These are useful to check for ExCo in the investigated sites as they are indicators of clays (e.g. aluminium (Al) and lanthanum (La)) and other fine fractions of the sediment such as oxides and hydroxides (e.g. iron (Fe)), and salt (e.g. potassium (K)).
- Adopt a new method capable of estimating the relative importance of ExCo for each element
By doing this we can correct the analytical result for ExCo by comparing sediment and feather concentrations of trace elements and metals.
In ‘Assessing environmental pollution in birds: a new methodological approach for interpreting bioaccumulation of trace elements in feather shafts using geochemical sediment data’ we proposed a simple method to analytically distinguish ExCo from bioaccumulation. By investigating sediment element concentration of sampling sites, it is possible to infer what the predicted concentration of feather elements would be if ExCo was 100% for each element. Here, a reference element which indicates ExCo needs to be carefully chosen. The reference should be an element that:
- is analytically reliable;
- is dominant in the source of ExCo (i.e. generally soil and sediment);
- is mostly in feathers due to ExCo.
Using Greater Flamingos as a Case Study
We adapted the above methods using feather samples from greater flamingos from three Mediterranean sites. The greater flamingo is a colonial species with a widespread distribution and are the largest biomass of Mediterranean wetlands. They mainly feed on small benthonic invertebrates by filtering sediments of brackish wetlands and saltpans. During feeding, they can ingest a lot of sediment containing organic matter which is digested as a component of diet. Their particular feeding behaviour leads flamingos to be directly exposed to polluted sediments. In addition, flamingos feed their chicks with a liquid secreted from the upper digestive tract, rich in proteins, fat, carotenoids and blood cells and, as a consequence, with previously bioaccumulated and metabolized pollutants. All of these reasons make greater flamingo chicks a good choice among birds as an environmental indicator of the effect of TE bioaccumulation in Mediterranean wetlands.
Chicks were sampled from three major breeding colonies in the western Mediterranean: Aigues-Mortes in southern France (n = 39), and Fuente de Piedra, (n = 40) and Marismas del Odiel (n = 40) both in southern Spain. We found that the washing procedure removed >99% of potassium indicating that most of the ExCo from salt was removed. However scanning electron microscopy and mass spectrometry revealed that some sediment particles remained after washing, especially clays which are likely to severely bias bioaccumulation interpretation. So we chose iron as a reference element.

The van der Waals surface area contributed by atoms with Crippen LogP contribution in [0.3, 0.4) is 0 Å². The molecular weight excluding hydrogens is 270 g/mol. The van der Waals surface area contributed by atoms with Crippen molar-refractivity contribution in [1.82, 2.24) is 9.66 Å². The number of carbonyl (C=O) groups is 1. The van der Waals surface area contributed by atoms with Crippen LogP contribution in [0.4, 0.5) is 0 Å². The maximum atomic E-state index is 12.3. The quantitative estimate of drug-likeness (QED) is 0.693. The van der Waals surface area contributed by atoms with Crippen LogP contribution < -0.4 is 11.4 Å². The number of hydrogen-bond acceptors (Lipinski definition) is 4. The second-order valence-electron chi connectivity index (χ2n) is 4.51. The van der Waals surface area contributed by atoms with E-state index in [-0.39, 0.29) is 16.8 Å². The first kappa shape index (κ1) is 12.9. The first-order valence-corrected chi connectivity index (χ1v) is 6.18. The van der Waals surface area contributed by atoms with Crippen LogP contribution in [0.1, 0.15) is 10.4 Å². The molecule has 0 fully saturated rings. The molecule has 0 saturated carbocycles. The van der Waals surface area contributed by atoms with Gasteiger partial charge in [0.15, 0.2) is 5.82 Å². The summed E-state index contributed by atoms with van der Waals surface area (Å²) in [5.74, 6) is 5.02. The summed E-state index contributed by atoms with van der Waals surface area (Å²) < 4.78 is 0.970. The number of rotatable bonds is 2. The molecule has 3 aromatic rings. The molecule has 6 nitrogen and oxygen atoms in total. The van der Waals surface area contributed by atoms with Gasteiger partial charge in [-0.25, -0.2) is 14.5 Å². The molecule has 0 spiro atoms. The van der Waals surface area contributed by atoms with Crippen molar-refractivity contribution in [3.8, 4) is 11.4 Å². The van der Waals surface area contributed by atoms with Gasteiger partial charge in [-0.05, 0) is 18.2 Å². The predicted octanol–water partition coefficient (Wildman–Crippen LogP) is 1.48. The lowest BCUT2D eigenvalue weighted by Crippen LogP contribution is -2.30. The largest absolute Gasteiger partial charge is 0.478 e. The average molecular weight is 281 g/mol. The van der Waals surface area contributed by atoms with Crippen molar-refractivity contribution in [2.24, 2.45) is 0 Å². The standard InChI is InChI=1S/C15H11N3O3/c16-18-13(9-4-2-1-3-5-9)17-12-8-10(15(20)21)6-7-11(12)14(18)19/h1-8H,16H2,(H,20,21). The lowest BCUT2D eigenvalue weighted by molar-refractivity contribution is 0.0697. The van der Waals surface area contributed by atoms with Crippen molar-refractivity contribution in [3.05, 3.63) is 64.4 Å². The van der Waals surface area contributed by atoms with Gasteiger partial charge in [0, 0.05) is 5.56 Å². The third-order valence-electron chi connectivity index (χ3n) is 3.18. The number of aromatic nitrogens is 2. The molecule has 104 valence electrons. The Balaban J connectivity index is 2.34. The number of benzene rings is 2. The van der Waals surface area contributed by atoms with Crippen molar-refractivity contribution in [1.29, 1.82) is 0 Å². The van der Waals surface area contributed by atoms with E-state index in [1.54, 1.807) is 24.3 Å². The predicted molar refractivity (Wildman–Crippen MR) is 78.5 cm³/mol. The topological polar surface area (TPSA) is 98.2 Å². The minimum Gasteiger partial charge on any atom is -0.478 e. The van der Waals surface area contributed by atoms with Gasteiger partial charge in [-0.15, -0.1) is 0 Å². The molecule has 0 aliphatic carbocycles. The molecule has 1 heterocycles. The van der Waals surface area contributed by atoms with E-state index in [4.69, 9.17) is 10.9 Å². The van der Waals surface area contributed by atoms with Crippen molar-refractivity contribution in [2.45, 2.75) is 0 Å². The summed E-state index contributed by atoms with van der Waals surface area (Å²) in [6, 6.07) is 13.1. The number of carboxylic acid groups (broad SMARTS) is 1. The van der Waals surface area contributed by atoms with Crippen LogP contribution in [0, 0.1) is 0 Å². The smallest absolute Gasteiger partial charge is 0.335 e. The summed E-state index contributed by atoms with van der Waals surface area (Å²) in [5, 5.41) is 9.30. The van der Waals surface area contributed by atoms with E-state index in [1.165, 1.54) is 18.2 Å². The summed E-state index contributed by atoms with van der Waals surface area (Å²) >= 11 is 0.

Iron was used as a reference because it is well recovered by the methods applied in our study, it is reported to be only negligibly bioaccumulated in shafts of seabirds (Howell et al. 2012) and it represents a wide gamma of compounds in sediments. As a consequence of the application of this simple method, we validated conservative estimates of bioaccumulation for arsenic (As), cadmium (Cd), chromium (Cr), copper (Cu), mercury (Hg), nickel (Ni), lead (Pb), selenium (Se), tin (Sn) and zinc (Zn).
Ensuring Bioaccumulation Studies are Valid
Without careful consideration of ExCo, conclusions about the validity of the concentration of element bioaccumulation in feathers, and consequently ecological interpretation are unreliable. Our new method is a more reliable way of analysing trace element concentrations in feather shafts which effectively controls for ExCo.
While iron was used in greater flamingos as the reference element to infer ExCo in feathers, a different reference may be used in other studies depending on sampled species and environmental characteristics (in other words the predicted main source of external contamination and the pollutants which are the object of the research). Our study focused on feathers, but a similar strategy can easily be applied to other non-invasive organic samples when residual soil/sediment particles may bias interpretation of bioaccumulation (e.g. when assessing trace elements in plants, invertebrates, eggshells, faeces and hair samples of vertebrates).
To find out more, read our Methods in Ecology and Evolution article ‘Assessing environmental pollution in birds: a new methodological approach for interpreting bioaccumulation of trace elements in feather shafts using geochemical sediment data’.
And for more World Wetlands Day content, check our the Journal of Ecology blog post ‘Wetlands in the Wings‘